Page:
The chief protagonist of the novel, Sudha, undergoes post graduate training in a government hospital in Delhi before moving to England with her husband, another young doctor called Girish. Their friends, Jai and Sanjay, also make it to their dreamland. All four are overwhelmed, initially, by the difference in the two systems and take a jingoistic delight in having reached where they wanted to be. The dirt and squalor in Indian hospitals, the rusted equipment and callous attitude to suffering by overworked doctors and nurses, is a shameful contrast to what they see in English hospitals. At first the picturesque buildings, manicured lawns, spotless beds and hushed corridors win their total admiration and respect. But, gradually, they get a sense that all is not as it appears on the surface. They, who only wish to do their best, encounter hurdles, injustice and racism and the cold, hard superiority of people who will never forget or let them forget they were once their rulers. An immigrant angst overtakes them. Some make a desperate bid to overcome it and manage to carve a groove for themselves in the land of their exile through unequal, often loveless, marriages with British citizens. Some begin to consider going back to India. But the choice, either way, is equally hard.
Dr. Chatterjee, a senior doctor in the hospital Jai works in, has made two attempts to return to India. Both proved abortive and he was forced to return. His wife and children, having lived too long in the West, could not adjust to India. He has become the proverbial nowhere man, unable to find a comfort zone anywhere. Though an excellent doctor and an intelligent, cultured gentleman, he knows that he will never reach the top of his profession or be accepted socially by his colleagues.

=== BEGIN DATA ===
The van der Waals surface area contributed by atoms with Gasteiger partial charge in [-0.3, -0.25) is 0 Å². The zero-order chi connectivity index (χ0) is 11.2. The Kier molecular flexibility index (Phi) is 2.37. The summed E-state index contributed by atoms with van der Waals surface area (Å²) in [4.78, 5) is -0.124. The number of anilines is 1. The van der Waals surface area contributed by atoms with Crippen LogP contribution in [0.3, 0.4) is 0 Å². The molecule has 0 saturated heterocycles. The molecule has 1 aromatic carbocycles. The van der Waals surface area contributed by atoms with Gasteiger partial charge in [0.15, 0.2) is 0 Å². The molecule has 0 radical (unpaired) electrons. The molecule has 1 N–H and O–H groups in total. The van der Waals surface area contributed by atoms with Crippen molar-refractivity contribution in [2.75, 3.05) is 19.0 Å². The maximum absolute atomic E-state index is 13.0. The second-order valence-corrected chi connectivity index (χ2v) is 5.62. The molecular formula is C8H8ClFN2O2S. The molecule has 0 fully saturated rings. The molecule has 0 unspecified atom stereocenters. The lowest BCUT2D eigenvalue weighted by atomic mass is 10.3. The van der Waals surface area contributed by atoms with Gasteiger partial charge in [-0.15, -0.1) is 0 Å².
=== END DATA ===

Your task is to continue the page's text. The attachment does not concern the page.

“’The Whites…,’ he tells Jai, ‘don’t want to socialize with you. Take Dr Smith and Dr Weldon. I’ve called both of them for dinner to my house, their entire families, not once but two times. But there is no reciprocation from their side. Not once have they invited me over, although they get together quite often.’”
Aspirations die but hope continues. People suffer but they also find solutions. The author is non-judgmental.
“There is never right or wrong, she says in conclusion to her story. Just what works for one and what works for another. Life goes on regardless, both inside and outside of the hospital, through the trepidation of change, of migration, of loss and adoption of a foreign land.”
But what, in the end, is a better place? Though Bornali doesn’t provide the answer I am tempted to do so. I quote from a poem I used to recite as a child:
Mid pleasures and palaces though we may roam Be it ever so humble there’s no place like home.
Aruna Chakravarti was the principal of a prestigious women’s college of Delhi University for ten years. She is also a well-known academic, creative writer and translator with a number of published books on record. Her novels, The Inheritors, Jorasanko, Daughters of Jorasanko, have sold widely and received rave reviews. The Mendicant Prince is her last novel and Through a Looking Glass, her latest short story collection. She has also received awards such as the Vaitalik Award, Sahitya Akademi Award and Sarat Puraskar for her translations.